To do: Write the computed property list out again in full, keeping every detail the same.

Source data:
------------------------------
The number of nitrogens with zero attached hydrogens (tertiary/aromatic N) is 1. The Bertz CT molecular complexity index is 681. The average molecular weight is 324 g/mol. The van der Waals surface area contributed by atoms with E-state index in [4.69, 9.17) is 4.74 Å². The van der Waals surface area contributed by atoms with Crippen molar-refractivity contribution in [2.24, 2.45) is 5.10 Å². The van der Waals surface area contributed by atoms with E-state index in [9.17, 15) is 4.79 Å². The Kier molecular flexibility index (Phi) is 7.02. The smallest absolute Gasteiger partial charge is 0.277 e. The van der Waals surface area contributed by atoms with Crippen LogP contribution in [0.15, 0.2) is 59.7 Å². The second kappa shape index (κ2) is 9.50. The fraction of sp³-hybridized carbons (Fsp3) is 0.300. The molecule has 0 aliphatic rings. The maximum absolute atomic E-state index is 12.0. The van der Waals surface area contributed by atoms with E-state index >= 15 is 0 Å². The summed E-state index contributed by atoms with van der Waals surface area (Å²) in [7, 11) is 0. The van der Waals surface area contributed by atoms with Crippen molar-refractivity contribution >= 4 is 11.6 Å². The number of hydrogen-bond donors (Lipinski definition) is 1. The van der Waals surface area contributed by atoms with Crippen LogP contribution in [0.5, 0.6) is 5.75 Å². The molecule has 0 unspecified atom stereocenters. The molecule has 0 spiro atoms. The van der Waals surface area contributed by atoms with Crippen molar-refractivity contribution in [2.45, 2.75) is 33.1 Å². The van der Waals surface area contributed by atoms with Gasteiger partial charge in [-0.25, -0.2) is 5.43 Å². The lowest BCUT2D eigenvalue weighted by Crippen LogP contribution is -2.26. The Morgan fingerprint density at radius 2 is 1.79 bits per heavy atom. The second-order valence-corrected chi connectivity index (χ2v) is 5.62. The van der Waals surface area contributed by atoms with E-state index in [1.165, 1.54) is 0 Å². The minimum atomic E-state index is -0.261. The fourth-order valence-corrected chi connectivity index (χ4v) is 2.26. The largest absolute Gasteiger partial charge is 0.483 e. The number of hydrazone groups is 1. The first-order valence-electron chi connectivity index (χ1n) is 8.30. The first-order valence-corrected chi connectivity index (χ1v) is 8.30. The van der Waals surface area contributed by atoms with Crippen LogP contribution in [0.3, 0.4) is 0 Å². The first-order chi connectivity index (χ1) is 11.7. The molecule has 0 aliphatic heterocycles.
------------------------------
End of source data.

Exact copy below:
The number of nitrogens with zero attached hydrogens (tertiary/aromatic N) is 1. The Bertz CT molecular complexity index is 681. The average molecular weight is 324 g/mol. The van der Waals surface area contributed by atoms with E-state index in [4.69, 9.17) is 4.74 Å². The van der Waals surface area contributed by atoms with Crippen molar-refractivity contribution in [2.24, 2.45) is 5.10 Å². The van der Waals surface area contributed by atoms with E-state index in [9.17, 15) is 4.79 Å². The Kier molecular flexibility index (Phi) is 7.02. The smallest absolute Gasteiger partial charge is 0.277 e. The van der Waals surface area contributed by atoms with Crippen LogP contribution in [0.15, 0.2) is 59.7 Å². The second kappa shape index (κ2) is 9.50. The fraction of sp³-hybridized carbons (Fsp3) is 0.300. The molecule has 0 aliphatic rings. The maximum absolute atomic E-state index is 12.0. The van der Waals surface area contributed by atoms with E-state index >= 15 is 0 Å². The summed E-state index contributed by atoms with van der Waals surface area (Å²) in [7, 11) is 0. The van der Waals surface area contributed by atoms with Crippen molar-refractivity contribution >= 4 is 11.6 Å². The number of hydrogen-bond donors (Lipinski definition) is 1. The van der Waals surface area contributed by atoms with Crippen LogP contribution in [0.5, 0.6) is 5.75 Å². The molecule has 0 unspecified atom stereocenters. The molecule has 0 spiro atoms. The van der Waals surface area contributed by atoms with Crippen molar-refractivity contribution in [2.45, 2.75) is 33.1 Å². The van der Waals surface area contributed by atoms with Gasteiger partial charge in [-0.25, -0.2) is 5.43 Å². The lowest BCUT2D eigenvalue weighted by Crippen LogP contribution is -2.26. The Morgan fingerprint density at radius 2 is 1.79 bits per heavy atom. The second-order valence-corrected chi connectivity index (χ2v) is 5.62. The van der Waals surface area contributed by atoms with E-state index in [1.165, 1.54) is 0 Å². The minimum atomic E-state index is -0.261. The fourth-order valence-corrected chi connectivity index (χ4v) is 2.26. The largest absolute Gasteiger partial charge is 0.483 e. The number of hydrazone groups is 1. The first-order valence-electron chi connectivity index (χ1n) is 8.30. The first-order valence-corrected chi connectivity index (χ1v) is 8.30. The van der Waals surface area contributed by atoms with Crippen LogP contribution in [0.3, 0.4) is 0 Å². The first-order chi connectivity index (χ1) is 11.7. The molecule has 0 aliphatic heterocycles.